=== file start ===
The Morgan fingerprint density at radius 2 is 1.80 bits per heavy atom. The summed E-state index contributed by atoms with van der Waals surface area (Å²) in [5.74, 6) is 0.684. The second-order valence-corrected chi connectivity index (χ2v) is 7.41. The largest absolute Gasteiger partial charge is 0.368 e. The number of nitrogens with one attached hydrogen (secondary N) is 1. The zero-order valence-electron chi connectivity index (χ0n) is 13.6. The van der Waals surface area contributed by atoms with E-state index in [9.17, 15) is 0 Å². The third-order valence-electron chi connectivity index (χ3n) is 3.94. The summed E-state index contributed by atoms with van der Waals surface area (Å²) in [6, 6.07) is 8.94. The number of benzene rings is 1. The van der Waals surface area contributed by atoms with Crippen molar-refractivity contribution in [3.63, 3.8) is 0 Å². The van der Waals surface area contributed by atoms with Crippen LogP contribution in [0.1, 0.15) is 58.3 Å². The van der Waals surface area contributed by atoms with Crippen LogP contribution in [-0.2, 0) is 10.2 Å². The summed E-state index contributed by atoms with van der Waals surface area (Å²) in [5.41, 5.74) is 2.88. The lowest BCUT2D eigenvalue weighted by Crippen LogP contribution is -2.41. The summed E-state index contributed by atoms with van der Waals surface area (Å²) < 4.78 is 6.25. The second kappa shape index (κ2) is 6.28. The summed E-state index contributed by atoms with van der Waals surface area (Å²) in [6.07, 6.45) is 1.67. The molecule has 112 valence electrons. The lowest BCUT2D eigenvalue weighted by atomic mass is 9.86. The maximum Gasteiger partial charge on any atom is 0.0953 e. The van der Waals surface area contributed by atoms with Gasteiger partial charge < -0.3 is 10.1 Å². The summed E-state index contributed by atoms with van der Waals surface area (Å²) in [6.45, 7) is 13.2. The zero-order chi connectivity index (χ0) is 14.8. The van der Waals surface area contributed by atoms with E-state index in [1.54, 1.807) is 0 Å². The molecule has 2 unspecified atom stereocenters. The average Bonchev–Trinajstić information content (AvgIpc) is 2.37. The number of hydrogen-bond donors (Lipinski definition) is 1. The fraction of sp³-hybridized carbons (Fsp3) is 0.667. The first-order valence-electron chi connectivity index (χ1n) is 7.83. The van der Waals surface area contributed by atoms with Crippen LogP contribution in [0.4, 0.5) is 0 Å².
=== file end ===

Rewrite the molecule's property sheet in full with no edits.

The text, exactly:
The Morgan fingerprint density at radius 2 is 1.80 bits per heavy atom. The summed E-state index contributed by atoms with van der Waals surface area (Å²) in [5.74, 6) is 0.684. The second-order valence-corrected chi connectivity index (χ2v) is 7.41. The largest absolute Gasteiger partial charge is 0.368 e. The number of nitrogens with one attached hydrogen (secondary N) is 1. The zero-order valence-electron chi connectivity index (χ0n) is 13.6. The van der Waals surface area contributed by atoms with E-state index in [9.17, 15) is 0 Å². The third-order valence-electron chi connectivity index (χ3n) is 3.94. The summed E-state index contributed by atoms with van der Waals surface area (Å²) in [6, 6.07) is 8.94. The number of benzene rings is 1. The van der Waals surface area contributed by atoms with Crippen molar-refractivity contribution in [3.63, 3.8) is 0 Å². The van der Waals surface area contributed by atoms with Crippen LogP contribution in [0.1, 0.15) is 58.3 Å². The van der Waals surface area contributed by atoms with Crippen LogP contribution in [-0.2, 0) is 10.2 Å². The summed E-state index contributed by atoms with van der Waals surface area (Å²) in [5.41, 5.74) is 2.88. The lowest BCUT2D eigenvalue weighted by Crippen LogP contribution is -2.41. The summed E-state index contributed by atoms with van der Waals surface area (Å²) < 4.78 is 6.25. The second kappa shape index (κ2) is 6.28. The summed E-state index contributed by atoms with van der Waals surface area (Å²) in [6.07, 6.45) is 1.67. The molecule has 112 valence electrons. The lowest BCUT2D eigenvalue weighted by atomic mass is 9.86. The maximum Gasteiger partial charge on any atom is 0.0953 e. The van der Waals surface area contributed by atoms with Gasteiger partial charge < -0.3 is 10.1 Å². The summed E-state index contributed by atoms with van der Waals surface area (Å²) in [6.45, 7) is 13.2. The zero-order chi connectivity index (χ0) is 14.8. The van der Waals surface area contributed by atoms with E-state index in [1.54, 1.807) is 0 Å². The molecule has 2 unspecified atom stereocenters. The average Bonchev–Trinajstić information content (AvgIpc) is 2.37. The number of hydrogen-bond donors (Lipinski definition) is 1. The fraction of sp³-hybridized carbons (Fsp3) is 0.667. The first-order valence-electron chi connectivity index (χ1n) is 7.83. The van der Waals surface area contributed by atoms with Crippen LogP contribution in [0.4, 0.5) is 0 Å².